Haitians without U.S. immigration papers deserve temporary protected status. If not now, when? That immigration category is used during times of natural disasters and wars, giving undocumented immigrants the opportunity to remain in the United States and work, just as Salvadorans and Nicaraguans have been allowed to do.

You can’t send help to your loved ones if you’re in an immigration cell, unable to work for no other crime than your status as persona non grata.

South Florida’s congressional delegation has consistently called for TPS for Haitians. Republicans and Democrats, alike, see the moral imperative. Republican U.S. Reps. Lincoln Diaz Balart, Mario Diaz Balart and Ileana Ros-Lehtinen quickly called on President Bush to do right by Haiti on TPS, as have Rep. Kendrick Meek and other Democrats.

A KEY MOMENT

Students of history know there are pivotal moments that offer remarkable transformations. The collapse of the Berlin Wall that led to the end of the Soviet empire caught the West by surprise. Ike may be our test.

For Bush has the opportunity to rise above the expected political drill of nothing for Cuba until the Castro brothers leave. It’s good to see the Treasury Department is poised to approve new licenses for nongovernmental groups to offer hurricane relief to the Cuban people, but we can do more.

No one with any sense is saying dump the Cuba embargo and kiss up to the Castros. But what’s so wrong with a 90-day window for Cuban exiles to rush to their families left behind and offer help, as Democratic congressional candidate Raúl Martinez has suggested?

I suspect Fidel and Raúl won’t allow it. They only care about free credit so their already debt-driven government can get U.S. goods for nothing. Let them play politics with Cubans’ suffering.

We are better than that.

Even for 90 days, only for 90 days, let’s get rid of the political babble, the white noise and seize the challenge of our better angels.
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Miami Herald – Posted on Wed, Sep. 10, 2008
We are hurting Cubans, not the regime
Given the current debate over how the United States should react to the devastation left by Hurricanes Gustav and Ike in Cuba, it is important to put things in perspective. Hundreds of thousands of people have been seriously affected by the storms, and there will be a profound impact on a nation already on the verge of a food and housing crisis.

Ramon Saul Sanchez’s Democracy Movement has asked the federal government to temporarily lift restrictions on remittances to allow Cuban Americans to send monetary and physical assistance to family on the island. Several exile organizations, including those that form part of Consenso Cubano, expressed their support for such a move. Almost all the leading Cuban dissidents have, also. To most observers, this is a perfectly logical, ethical, humanitarian and effective thing to do — but not in the irrational and absurd context of U.S.-Cuba policy.

Disappointingly, but swiftly, the administration, in collaboration with Cuban-American legislators from both parties, chose to play politics, issuing a statement challenging the Cuban regime to, among other things, allow the U.S. Interests Section in Havana to directly distribute aid, offering a paltry and offensive $100,000. In a continuing political chess game where the suffering Cuban people are pawns, the United States challenges the regime in ways reminiscent of Fidel Castro’s offer to send doctors to New Orleans after Hurricane Katrina.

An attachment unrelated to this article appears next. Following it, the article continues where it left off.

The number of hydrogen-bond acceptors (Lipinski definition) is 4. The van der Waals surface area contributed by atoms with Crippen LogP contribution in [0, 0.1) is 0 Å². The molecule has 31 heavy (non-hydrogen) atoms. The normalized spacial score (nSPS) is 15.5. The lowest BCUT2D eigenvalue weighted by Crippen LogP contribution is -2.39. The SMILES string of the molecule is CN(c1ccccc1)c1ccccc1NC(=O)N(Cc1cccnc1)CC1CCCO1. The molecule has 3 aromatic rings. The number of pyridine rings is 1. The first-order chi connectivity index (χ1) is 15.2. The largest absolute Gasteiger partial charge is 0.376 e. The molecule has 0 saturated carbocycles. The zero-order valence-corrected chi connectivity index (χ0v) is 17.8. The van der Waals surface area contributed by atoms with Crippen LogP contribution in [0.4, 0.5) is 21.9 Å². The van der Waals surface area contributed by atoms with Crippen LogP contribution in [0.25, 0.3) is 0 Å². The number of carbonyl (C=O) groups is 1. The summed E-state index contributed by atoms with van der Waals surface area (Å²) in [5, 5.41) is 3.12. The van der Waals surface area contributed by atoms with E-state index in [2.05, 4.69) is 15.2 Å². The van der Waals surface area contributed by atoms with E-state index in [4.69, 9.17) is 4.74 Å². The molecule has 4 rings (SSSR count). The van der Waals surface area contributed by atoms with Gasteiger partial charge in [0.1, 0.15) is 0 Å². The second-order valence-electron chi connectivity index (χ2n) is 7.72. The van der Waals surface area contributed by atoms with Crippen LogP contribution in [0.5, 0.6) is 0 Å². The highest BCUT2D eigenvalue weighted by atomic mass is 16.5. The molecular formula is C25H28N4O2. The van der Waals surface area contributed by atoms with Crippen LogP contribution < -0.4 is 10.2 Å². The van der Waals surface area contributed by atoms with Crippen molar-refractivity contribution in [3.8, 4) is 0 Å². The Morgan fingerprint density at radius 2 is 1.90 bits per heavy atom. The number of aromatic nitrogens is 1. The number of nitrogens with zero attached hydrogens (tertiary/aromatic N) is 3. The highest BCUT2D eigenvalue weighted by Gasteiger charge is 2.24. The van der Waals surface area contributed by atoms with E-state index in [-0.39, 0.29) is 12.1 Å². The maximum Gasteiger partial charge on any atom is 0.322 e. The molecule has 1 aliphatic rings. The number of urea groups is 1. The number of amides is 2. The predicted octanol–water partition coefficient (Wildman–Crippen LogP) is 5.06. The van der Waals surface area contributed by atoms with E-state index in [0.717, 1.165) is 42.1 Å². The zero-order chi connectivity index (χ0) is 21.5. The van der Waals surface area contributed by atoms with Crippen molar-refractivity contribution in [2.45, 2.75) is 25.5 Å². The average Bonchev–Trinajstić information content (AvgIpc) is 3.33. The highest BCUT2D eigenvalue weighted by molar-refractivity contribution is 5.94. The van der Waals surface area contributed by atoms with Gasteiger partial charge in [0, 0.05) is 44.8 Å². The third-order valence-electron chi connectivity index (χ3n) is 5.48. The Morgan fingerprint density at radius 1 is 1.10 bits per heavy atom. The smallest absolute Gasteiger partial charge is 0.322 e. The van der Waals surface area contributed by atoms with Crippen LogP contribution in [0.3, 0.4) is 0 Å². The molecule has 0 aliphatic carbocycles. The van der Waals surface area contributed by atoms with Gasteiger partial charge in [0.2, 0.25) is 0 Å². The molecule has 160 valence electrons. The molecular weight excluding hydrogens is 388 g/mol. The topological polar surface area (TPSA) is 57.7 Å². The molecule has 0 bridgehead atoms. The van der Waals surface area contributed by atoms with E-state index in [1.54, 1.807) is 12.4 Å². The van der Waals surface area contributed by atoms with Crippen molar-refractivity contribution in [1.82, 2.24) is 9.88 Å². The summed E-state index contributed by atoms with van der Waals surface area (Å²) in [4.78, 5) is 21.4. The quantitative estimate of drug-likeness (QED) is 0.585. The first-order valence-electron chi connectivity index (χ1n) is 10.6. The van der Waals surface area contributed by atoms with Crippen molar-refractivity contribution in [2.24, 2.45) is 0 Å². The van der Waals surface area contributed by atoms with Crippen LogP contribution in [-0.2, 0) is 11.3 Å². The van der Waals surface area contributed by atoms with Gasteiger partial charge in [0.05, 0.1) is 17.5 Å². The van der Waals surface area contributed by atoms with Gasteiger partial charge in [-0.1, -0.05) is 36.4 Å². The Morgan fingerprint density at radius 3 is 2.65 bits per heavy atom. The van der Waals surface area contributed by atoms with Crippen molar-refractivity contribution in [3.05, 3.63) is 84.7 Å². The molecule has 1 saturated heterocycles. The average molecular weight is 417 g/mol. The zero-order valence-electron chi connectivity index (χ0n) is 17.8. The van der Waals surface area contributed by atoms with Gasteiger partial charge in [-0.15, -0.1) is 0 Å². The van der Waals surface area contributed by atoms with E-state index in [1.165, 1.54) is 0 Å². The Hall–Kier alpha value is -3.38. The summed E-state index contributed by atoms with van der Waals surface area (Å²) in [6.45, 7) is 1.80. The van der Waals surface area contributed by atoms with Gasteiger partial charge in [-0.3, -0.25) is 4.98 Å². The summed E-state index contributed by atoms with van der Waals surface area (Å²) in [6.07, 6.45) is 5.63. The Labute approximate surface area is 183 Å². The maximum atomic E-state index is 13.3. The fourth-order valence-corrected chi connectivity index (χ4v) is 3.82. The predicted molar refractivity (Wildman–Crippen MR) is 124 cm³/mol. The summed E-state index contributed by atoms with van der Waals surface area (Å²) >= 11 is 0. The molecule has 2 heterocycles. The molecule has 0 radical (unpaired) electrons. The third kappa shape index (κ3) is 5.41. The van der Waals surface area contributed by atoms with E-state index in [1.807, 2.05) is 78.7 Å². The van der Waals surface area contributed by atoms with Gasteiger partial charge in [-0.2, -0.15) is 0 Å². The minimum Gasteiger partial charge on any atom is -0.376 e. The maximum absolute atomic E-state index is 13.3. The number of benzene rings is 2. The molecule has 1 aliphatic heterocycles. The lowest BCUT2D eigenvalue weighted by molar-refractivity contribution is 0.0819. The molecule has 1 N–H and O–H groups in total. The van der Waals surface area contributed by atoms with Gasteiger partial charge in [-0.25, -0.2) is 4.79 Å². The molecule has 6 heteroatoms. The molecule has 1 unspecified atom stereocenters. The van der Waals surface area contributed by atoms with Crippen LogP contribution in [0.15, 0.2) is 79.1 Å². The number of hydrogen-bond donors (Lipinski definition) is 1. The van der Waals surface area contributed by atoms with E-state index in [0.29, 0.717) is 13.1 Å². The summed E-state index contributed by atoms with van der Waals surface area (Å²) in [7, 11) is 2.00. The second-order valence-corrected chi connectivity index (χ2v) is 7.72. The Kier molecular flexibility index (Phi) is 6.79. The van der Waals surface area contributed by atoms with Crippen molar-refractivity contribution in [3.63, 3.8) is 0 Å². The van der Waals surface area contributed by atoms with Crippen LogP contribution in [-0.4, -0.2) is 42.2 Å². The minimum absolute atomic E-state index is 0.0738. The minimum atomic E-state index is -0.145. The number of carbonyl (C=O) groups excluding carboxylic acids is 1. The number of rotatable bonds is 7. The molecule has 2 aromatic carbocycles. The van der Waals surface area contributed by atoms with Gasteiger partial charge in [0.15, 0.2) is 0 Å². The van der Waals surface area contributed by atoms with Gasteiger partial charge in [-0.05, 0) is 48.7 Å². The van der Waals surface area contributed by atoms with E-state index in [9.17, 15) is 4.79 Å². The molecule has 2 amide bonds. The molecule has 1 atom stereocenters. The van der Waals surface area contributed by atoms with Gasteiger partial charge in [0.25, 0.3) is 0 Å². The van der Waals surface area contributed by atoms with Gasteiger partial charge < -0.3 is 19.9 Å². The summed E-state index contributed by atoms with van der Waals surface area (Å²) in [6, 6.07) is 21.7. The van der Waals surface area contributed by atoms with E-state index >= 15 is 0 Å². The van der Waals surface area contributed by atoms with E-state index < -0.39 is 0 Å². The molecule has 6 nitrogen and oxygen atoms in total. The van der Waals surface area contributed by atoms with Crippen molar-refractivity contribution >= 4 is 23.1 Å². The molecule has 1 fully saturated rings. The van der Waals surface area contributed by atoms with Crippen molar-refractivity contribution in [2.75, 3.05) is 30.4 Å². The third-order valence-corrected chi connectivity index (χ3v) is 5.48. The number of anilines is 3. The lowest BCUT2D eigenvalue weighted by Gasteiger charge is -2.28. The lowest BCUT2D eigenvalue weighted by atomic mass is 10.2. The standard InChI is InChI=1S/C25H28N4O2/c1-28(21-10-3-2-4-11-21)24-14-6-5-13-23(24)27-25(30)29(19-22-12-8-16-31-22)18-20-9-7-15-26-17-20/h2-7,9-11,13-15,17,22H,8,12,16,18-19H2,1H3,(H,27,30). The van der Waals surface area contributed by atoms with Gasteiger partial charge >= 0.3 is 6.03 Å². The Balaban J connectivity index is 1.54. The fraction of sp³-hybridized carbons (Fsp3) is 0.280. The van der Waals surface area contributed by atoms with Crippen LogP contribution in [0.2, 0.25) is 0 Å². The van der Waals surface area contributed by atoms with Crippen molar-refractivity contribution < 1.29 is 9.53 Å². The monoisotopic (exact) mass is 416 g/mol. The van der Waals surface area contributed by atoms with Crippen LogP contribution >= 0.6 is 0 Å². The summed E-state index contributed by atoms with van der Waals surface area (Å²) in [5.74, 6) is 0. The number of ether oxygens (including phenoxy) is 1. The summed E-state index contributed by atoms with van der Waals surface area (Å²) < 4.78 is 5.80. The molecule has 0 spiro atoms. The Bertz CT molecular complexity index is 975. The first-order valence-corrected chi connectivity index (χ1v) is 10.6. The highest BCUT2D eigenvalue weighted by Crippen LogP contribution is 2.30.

I wish that our presidential candidates had refrained from intervening on this issue. When candidates take positions, issues become politicized. However, Barack Obama’s comments were positive and constructive. While I have not heard John McCain’s position on this issue, I cannot believe that he would agree with the administration’s position, given his wife’s recent trip to Vietnam and her laudable work there helping children with cleft palates. Vietnam holds more political prisoners and has more human-rights violations than Cuba. But the McCains have demonstrated that humanitarian efforts should transcend politics.

To propose, as the only option, something that the administration knows the Cuban regime is going to reject is playing politics with Cubans’ suffering. If U.S. officials are sincere about helping them, they should act to unilaterally lift, temporarily, all restrictions on remittances and allow U.S. NGOs to send aid to Cuba. Our government cannot control how the Cuban government will react. But its leaders will be held accountable by Cubans and history’s harsh judgment. What the Cuban government does, or fails to do, should not dictate our actions.

Instead of rushing to help our brethren, some in the Cuban-American community have engaged in the old, tired and increasingly sterile political debate.

Can we for once put the Cuban people first? This is the perfect opportunity to inject ethical considerations into a debate from which they have been absent for a long time. Can we continue to allow the end to justify cruel means? Can we expect to justify one wrong because the Cuban government commits another? Where are the voices of religious leaders? It is precisely on issues like these that they need to be heard, clearly and unequivocally.

The majority of the Cuban-American community is increasingly fed up with the continuing ineffective and worn out diatribe.

We ought to be freed to help our brethren in any way we can, directly and indirectly. In the end, it will be more politically effective to prioritize helping the Cuban people over hurting the regime. It is the only right thing to do.

CARLOS SALADRIGAS, Miami
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Miami Herald
Posted on Tue, Sep. 16, 2008
Cuba rejects U.S. supplies, asks for suspension of trade embargo
BY FRANCES ROBLES

A civilian aircraft was ready to be loaded with supplies to help residents of this hard-hit province and fly out of Miami Tuesday, but Havana rejected the U.S. humanitarian assistance offer — repeating that what it really needs is a temporary suspension of the trade embargo.